In Pericles (c. 1609) a play now thought to be authored by William Shakespeare with George Wilkins, Marina is Pericles’ daughter. Her mother Thaisa appears to die while giving birth to her during a storm at sea. Then, having grown up with foster parents, Marina narrowly avoids being murdered when she is captured by pirates and sold to a brothel, where her virtue reforms the clients and her virginity is preserved. In the last act, Marina’s singing revives Pericles from a coma; the two characters recognise each other, and they are reunited.
In 1958, Eliot wrote a letter to an academic who was preparing an edition of the play confirming that
Yes, Marina was suggested by the recognition scene in Shakespeare’s Pericles and has to do, of course, with the same father-daughter relationship. I had no daughter, but the relationship interested me and, of course, recognition, in my experience, is something that comes repeatedly in life.
In imaginatively inhabiting the characters of the play in this way, Eliot is following the example of the dramatic monologues of the poet Robert Browning (1812–89). Throughout, Eliot alludes closely to the language and atmosphere not just of the recognition scene, but the play more generally. Some editors think the ‘sty of contentment, meaning / Death’ is connected to Marina’s description of her state: ‘most ungentle Fortune have plac’d me in this Stie’. The nautical descriptions seem to evoke the atmosphere of Marina’s dramatic birth (‘Marin’ is French for ‘sea’):
Bowsprit cracked with ice and paint cracked with heat.
I made this, I have forgotten
The rigging weak and the canvas rotten
Between one June and another September.
The Latin quotation which Eliot uses as an epigraph is from the Roman poet Seneca’s play Hercules Furens. It comes from a scene in which Hercules wakes to find that he has killed his own children: Eliot told the critic G Wilson Knight that he had wanted a ‘crisscross’ between the very different awakening experienced by Pericles.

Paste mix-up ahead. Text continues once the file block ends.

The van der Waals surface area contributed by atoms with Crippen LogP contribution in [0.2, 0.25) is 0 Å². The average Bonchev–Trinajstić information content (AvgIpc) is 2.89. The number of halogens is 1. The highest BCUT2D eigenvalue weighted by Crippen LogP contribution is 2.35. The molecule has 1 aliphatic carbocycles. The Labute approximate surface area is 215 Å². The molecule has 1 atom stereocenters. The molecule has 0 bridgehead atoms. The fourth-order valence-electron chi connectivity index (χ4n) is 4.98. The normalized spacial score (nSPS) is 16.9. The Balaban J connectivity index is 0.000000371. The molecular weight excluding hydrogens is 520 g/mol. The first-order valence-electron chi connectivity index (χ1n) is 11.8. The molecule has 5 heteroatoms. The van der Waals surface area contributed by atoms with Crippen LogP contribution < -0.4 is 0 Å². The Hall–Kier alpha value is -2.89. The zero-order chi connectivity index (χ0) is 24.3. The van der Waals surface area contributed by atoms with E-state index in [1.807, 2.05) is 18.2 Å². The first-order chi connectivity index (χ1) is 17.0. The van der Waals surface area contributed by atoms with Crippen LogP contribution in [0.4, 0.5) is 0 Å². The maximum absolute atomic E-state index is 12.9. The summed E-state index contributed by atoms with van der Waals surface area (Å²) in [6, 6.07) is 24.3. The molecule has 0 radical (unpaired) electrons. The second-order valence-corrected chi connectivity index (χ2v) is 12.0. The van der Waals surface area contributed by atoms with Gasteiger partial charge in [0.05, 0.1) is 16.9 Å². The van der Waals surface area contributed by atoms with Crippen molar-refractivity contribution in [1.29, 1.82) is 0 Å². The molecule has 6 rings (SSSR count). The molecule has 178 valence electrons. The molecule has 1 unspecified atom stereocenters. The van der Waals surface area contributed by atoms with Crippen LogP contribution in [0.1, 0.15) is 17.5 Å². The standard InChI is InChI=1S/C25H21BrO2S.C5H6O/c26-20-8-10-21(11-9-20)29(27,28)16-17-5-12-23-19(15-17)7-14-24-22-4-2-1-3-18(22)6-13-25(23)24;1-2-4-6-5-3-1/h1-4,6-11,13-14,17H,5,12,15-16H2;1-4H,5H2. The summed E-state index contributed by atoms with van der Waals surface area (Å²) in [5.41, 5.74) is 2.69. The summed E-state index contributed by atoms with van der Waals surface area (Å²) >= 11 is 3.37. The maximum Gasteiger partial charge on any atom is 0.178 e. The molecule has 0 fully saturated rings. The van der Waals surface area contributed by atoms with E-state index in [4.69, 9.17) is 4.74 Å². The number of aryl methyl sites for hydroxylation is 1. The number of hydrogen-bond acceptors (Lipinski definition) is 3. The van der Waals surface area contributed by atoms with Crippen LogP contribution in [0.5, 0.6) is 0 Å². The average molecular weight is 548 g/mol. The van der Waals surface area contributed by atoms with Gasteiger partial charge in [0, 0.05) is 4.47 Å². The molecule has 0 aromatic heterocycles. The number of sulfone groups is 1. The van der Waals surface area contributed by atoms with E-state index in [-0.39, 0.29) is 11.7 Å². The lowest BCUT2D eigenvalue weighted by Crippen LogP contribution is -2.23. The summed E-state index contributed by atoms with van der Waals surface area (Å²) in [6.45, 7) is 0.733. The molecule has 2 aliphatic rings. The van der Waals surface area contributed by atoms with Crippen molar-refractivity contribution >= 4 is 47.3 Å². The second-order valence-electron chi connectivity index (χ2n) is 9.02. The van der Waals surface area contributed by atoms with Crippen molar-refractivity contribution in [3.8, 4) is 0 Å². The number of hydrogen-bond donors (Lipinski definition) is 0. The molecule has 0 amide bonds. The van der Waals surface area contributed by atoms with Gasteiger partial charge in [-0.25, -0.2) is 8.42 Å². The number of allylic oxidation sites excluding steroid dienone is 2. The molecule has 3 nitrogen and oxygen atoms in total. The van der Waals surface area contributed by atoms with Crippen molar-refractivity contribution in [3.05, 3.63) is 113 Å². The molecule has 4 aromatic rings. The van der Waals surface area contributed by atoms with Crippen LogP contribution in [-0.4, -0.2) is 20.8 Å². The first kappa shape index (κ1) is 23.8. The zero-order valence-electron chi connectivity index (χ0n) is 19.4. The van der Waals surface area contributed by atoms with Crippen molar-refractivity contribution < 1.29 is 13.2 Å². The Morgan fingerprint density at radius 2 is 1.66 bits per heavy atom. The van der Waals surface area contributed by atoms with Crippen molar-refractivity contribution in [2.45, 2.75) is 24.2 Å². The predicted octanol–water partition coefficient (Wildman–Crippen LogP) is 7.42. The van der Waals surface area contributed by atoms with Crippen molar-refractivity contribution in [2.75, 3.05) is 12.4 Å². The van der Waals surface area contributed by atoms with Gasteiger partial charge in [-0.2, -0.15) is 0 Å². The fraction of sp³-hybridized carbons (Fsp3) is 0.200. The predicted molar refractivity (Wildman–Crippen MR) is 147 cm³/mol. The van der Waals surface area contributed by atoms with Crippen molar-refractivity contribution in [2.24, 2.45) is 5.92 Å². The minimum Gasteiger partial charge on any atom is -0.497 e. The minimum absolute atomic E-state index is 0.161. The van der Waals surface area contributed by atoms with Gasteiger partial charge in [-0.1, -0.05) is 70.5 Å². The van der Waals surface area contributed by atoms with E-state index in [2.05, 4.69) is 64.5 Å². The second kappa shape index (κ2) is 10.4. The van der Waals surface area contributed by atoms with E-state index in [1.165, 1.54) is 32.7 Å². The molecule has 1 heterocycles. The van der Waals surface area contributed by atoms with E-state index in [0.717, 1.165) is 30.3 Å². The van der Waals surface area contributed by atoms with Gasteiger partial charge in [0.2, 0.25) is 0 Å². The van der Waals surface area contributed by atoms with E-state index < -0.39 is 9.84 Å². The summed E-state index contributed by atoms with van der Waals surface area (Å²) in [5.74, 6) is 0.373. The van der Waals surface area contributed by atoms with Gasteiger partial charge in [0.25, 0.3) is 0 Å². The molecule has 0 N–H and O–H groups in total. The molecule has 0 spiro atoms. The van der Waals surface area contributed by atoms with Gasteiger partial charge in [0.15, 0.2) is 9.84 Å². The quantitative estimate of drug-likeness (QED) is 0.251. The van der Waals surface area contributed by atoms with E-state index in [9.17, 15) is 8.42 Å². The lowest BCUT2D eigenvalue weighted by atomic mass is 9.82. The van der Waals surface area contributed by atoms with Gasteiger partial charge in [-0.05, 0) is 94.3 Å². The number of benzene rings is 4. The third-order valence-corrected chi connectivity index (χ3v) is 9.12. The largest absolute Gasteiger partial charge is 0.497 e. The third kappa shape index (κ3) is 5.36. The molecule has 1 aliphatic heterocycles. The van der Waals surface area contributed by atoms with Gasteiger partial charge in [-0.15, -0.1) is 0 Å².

Eliot’s friend Aurelia Hodgson reported that he once told her that ‘Marina’ was ‘the poem he likes best of all that he has written.’
What was the Ariel series?
Eliot worked for the publisher Faber and Faber. In 1927, their autumn catalogue announced:
This series of little booklets consists of single previously unpublished poems each suitably decorated in colours and dressed in the gayest wrappers. It has been designed to take the place of Christmas cards and other similar tokens that one sends for remembrance sake at certain seasons of the year. Some of the poems have Christmas for their subject: but a genuine poem is not a thing appropriate only to one season of the year, and any one of these poems with its attendant decorations would be a joy to read and see at any time, whatever the season might be…
Eliot contributed 6 poems in total, and later used the title ‘Ariel Poems’ when he incorporated them into his own collections. The other contributors included many other established and lesser-known poets, and artists including Eric Gill, Paul and John Nash, and Eric Ravilious.
McKnight Kauffer (1890–1954) was an artist, graphic designer and friend of Eliot’s. His work was commissioned by a number of high-profile clients including the London Underground and British Empire exhibition. It became fashionable to the extent that, in Evelyn Waugh's Brideshead Revisited (1945) the fictional Charles Ryder remembers displaying one of Kauffer’s posters in his Oxford college rooms in the early 1920s.
According to Eliot himself, Kauffer ‘did something for modern art with the public and something for the public with modern art.’ He also worked with Eliot on Journey of the Magi (1927). Here, some of the silhouettes of faces seem similar to those Pablo Picasso was producing at the time. Eliot had written in a letter to the artist on 24 July 1930 ‘Yours is the only kind of decoration that I can endure … The theme is paternity; with a crisscross between the text and the quotation.’ In the proof copies, McKnight Kauffer had put the final words of The Waste Land (1922), ‘DATTA/DAYADHVAM/DAMYATA’ across the torso of the figure in the illustration inside the book. Not wanting everything he wrote to have that poem ‘stamped upon it’, Eliot asked for it to be removed, and was happy with the second version.
- Full title:
- Marina by T S Eliot. With drawings by E. McKnight Kauffer
- 1930, Faber & Gwyer, 24 Russell Square, London
- Faber & Faber
- Pamphlet / Illustration / Image
- T S Eliot, E McKnight Kauffer
- Usage terms
E McKnight Kauffer: © Simon Rendall. Published under a Creative Commons Non-Commercial Licence.
- Held by
- British Library
- Article by:
- Mark Ford
- Exploring identity, Literature 1950–2000, Gender and sexuality
Mark Ford describes how physical and emotional experience interact in Sylvia Plath’s 'Ariel'.